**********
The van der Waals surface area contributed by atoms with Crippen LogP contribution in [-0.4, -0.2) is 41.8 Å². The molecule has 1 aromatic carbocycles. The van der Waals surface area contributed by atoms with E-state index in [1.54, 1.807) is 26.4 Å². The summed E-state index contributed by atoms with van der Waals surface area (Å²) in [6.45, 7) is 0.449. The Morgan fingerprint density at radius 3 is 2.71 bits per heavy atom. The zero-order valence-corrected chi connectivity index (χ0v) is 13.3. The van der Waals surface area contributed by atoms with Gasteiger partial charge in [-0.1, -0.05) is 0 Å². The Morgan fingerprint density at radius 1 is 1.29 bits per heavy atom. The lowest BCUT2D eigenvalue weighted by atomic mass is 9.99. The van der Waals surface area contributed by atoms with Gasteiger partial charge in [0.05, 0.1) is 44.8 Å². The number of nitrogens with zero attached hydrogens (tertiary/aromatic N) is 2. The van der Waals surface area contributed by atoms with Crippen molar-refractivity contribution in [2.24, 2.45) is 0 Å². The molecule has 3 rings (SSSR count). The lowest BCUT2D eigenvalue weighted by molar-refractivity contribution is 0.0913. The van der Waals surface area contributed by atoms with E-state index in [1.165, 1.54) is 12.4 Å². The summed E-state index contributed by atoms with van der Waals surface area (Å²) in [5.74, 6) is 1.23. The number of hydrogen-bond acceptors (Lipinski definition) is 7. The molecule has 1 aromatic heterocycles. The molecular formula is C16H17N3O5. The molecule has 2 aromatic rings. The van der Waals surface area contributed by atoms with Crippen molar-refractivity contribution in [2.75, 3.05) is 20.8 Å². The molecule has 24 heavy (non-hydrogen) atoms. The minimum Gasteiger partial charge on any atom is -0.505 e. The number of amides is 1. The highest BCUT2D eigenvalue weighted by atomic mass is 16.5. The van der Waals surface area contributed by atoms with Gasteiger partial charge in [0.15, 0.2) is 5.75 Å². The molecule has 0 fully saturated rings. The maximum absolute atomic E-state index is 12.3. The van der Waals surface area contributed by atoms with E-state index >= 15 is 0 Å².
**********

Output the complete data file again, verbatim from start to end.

The van der Waals surface area contributed by atoms with Crippen LogP contribution in [-0.4, -0.2) is 41.8 Å². The molecule has 1 aromatic carbocycles. The van der Waals surface area contributed by atoms with E-state index in [1.54, 1.807) is 26.4 Å². The summed E-state index contributed by atoms with van der Waals surface area (Å²) in [6.45, 7) is 0.449. The Morgan fingerprint density at radius 3 is 2.71 bits per heavy atom. The zero-order valence-corrected chi connectivity index (χ0v) is 13.3. The van der Waals surface area contributed by atoms with Gasteiger partial charge in [-0.1, -0.05) is 0 Å². The Morgan fingerprint density at radius 1 is 1.29 bits per heavy atom. The lowest BCUT2D eigenvalue weighted by atomic mass is 9.99. The van der Waals surface area contributed by atoms with Gasteiger partial charge in [0.05, 0.1) is 44.8 Å². The number of nitrogens with zero attached hydrogens (tertiary/aromatic N) is 2. The van der Waals surface area contributed by atoms with Crippen molar-refractivity contribution in [2.24, 2.45) is 0 Å². The molecule has 3 rings (SSSR count). The lowest BCUT2D eigenvalue weighted by molar-refractivity contribution is 0.0913. The van der Waals surface area contributed by atoms with E-state index in [1.165, 1.54) is 12.4 Å². The summed E-state index contributed by atoms with van der Waals surface area (Å²) in [5.74, 6) is 1.23. The number of hydrogen-bond acceptors (Lipinski definition) is 7. The molecule has 1 aromatic heterocycles. The molecular formula is C16H17N3O5. The molecule has 2 aromatic rings. The van der Waals surface area contributed by atoms with Crippen molar-refractivity contribution in [2.75, 3.05) is 20.8 Å². The molecule has 24 heavy (non-hydrogen) atoms. The minimum Gasteiger partial charge on any atom is -0.505 e. The number of amides is 1. The highest BCUT2D eigenvalue weighted by atomic mass is 16.5. The van der Waals surface area contributed by atoms with Gasteiger partial charge in [0.15, 0.2) is 5.75 Å². The molecule has 0 fully saturated rings. The maximum absolute atomic E-state index is 12.3. The van der Waals surface area contributed by atoms with E-state index >= 15 is 0 Å².